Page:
Exercise don’ts to protect from injury
Strong muscles are like guy wires that hold the body’s structure in place. This is especially important for back health. As we age, our bones and muscles become less resilient. Preserving the natural S curve in the spine is the key to back comfort. Fit bodies and fit backs go together. As back surgeon Arthur White says, “The flag looks good if the pole is straight.” Before starting an exercise regimen to build back strength, familiarize yourself with these exercise don’ts to protect yourself from injury.
Avoid sudden, jerky, bending-over movements.
Backs often “go out” when you drop something and reflexively bend over or twist to pick it up. Mentally program yourself to stop before you stoop.
Don’t speed up sit-ups.
Avoid full sit-ups in which you place your hands behind your head and pull your neck and back all the way up into a sitting position. This is too hard on the neck joints and the lower back. Instead, do a partial sit-up or crunch by lying with your lower back flat on the floor, bending your knees, and lifting your head and shoulders up only about a quarter of the way, with your arms crossed over your chest.
Twist the hips, not the back.
Twisting the top half of the body independently of the lower half with those soft-gel lumbar disks caught in the middle is – ouch! Rotate wisely. If you’re doing rotation warm-ups, say with a golf club or a baseball bat, be gentle and don’t jerk quickly or rotate too far. The older the back, the more careful you have to be about jerky, rotating motions. When doing rotating motions, I imagine that my shoulders and hips are connected. Practice by putting your hands flat against your outer thighs, and turn your hips and shoulders together as a unit. Your lumbar spine will love you!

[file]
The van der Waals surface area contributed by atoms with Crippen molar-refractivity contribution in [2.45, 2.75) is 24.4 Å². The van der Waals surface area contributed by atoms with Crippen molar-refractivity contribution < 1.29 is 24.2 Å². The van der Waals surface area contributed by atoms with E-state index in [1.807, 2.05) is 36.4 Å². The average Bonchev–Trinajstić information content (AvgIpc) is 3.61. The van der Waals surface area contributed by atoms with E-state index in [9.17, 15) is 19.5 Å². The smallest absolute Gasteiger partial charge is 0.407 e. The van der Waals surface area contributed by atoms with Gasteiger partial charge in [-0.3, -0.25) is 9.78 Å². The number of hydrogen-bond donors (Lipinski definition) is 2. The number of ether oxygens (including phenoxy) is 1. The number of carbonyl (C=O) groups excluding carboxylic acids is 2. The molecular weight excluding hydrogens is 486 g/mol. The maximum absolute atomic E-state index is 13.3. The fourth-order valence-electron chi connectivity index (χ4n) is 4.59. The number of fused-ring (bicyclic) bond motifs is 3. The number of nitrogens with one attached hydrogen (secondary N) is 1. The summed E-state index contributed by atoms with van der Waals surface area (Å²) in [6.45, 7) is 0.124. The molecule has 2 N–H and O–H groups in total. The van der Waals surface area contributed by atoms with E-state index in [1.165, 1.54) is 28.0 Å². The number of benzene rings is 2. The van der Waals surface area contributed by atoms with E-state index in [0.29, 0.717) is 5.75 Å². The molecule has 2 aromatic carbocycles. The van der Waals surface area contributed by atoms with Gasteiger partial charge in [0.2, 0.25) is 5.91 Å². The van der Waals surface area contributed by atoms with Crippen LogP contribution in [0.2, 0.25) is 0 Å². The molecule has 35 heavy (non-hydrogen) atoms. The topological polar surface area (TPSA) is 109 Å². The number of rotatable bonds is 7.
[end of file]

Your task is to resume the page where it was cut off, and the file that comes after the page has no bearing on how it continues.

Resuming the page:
Don’t bear too much weight on your back.
As you age, you have to be increasingly careful when lifting weights to strengthen back muscles. Do this with the supervision of a knowledgeable trainer. Be especially wary of barbell presses in which you place the bar behind your neck and lift. Simple walking is always good for the back, since the back bones have to share the weight bearing.
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